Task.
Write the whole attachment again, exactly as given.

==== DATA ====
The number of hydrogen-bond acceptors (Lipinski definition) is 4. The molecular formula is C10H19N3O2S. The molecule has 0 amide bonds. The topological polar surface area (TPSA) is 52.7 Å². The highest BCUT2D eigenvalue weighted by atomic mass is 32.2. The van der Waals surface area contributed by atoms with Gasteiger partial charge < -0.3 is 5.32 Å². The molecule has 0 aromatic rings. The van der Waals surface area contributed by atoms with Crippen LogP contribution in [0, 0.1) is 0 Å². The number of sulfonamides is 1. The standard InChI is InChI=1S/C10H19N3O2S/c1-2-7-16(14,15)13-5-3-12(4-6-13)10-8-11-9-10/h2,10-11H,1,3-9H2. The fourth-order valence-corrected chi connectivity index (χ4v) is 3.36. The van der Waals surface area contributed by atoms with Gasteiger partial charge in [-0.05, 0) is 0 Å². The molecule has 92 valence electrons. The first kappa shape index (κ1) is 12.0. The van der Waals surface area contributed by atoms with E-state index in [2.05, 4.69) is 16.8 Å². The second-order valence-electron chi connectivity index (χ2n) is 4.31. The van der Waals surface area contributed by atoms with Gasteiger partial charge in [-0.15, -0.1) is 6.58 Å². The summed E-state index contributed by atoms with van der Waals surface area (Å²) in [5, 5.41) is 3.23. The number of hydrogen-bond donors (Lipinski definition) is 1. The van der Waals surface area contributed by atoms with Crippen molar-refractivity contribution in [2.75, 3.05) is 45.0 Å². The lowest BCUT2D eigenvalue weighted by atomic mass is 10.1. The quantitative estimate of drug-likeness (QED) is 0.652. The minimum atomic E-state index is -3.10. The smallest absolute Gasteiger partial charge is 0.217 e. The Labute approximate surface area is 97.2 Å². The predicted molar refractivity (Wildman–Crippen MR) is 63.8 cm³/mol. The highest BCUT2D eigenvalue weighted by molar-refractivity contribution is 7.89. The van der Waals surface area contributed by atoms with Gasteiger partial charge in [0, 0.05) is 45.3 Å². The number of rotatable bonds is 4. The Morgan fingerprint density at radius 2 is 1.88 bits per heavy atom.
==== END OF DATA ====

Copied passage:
The number of hydrogen-bond acceptors (Lipinski definition) is 4. The molecular formula is C10H19N3O2S. The molecule has 0 amide bonds. The topological polar surface area (TPSA) is 52.7 Å². The highest BCUT2D eigenvalue weighted by atomic mass is 32.2. The van der Waals surface area contributed by atoms with Gasteiger partial charge < -0.3 is 5.32 Å². The molecule has 0 aromatic rings. The van der Waals surface area contributed by atoms with Crippen LogP contribution in [0, 0.1) is 0 Å². The number of sulfonamides is 1. The standard InChI is InChI=1S/C10H19N3O2S/c1-2-7-16(14,15)13-5-3-12(4-6-13)10-8-11-9-10/h2,10-11H,1,3-9H2. The fourth-order valence-corrected chi connectivity index (χ4v) is 3.36. The van der Waals surface area contributed by atoms with Gasteiger partial charge in [-0.05, 0) is 0 Å². The molecule has 92 valence electrons. The first kappa shape index (κ1) is 12.0. The van der Waals surface area contributed by atoms with E-state index in [2.05, 4.69) is 16.8 Å². The second-order valence-electron chi connectivity index (χ2n) is 4.31. The van der Waals surface area contributed by atoms with Gasteiger partial charge in [-0.15, -0.1) is 6.58 Å². The summed E-state index contributed by atoms with van der Waals surface area (Å²) in [5, 5.41) is 3.23. The number of hydrogen-bond donors (Lipinski definition) is 1. The van der Waals surface area contributed by atoms with Crippen molar-refractivity contribution in [2.75, 3.05) is 45.0 Å². The lowest BCUT2D eigenvalue weighted by atomic mass is 10.1. The quantitative estimate of drug-likeness (QED) is 0.652. The minimum atomic E-state index is -3.10. The smallest absolute Gasteiger partial charge is 0.217 e. The Labute approximate surface area is 97.2 Å². The predicted molar refractivity (Wildman–Crippen MR) is 63.8 cm³/mol. The highest BCUT2D eigenvalue weighted by molar-refractivity contribution is 7.89. The van der Waals surface area contributed by atoms with Gasteiger partial charge in [0, 0.05) is 45.3 Å². The number of rotatable bonds is 4. The Morgan fingerprint density at radius 2 is 1.88 bits per heavy atom.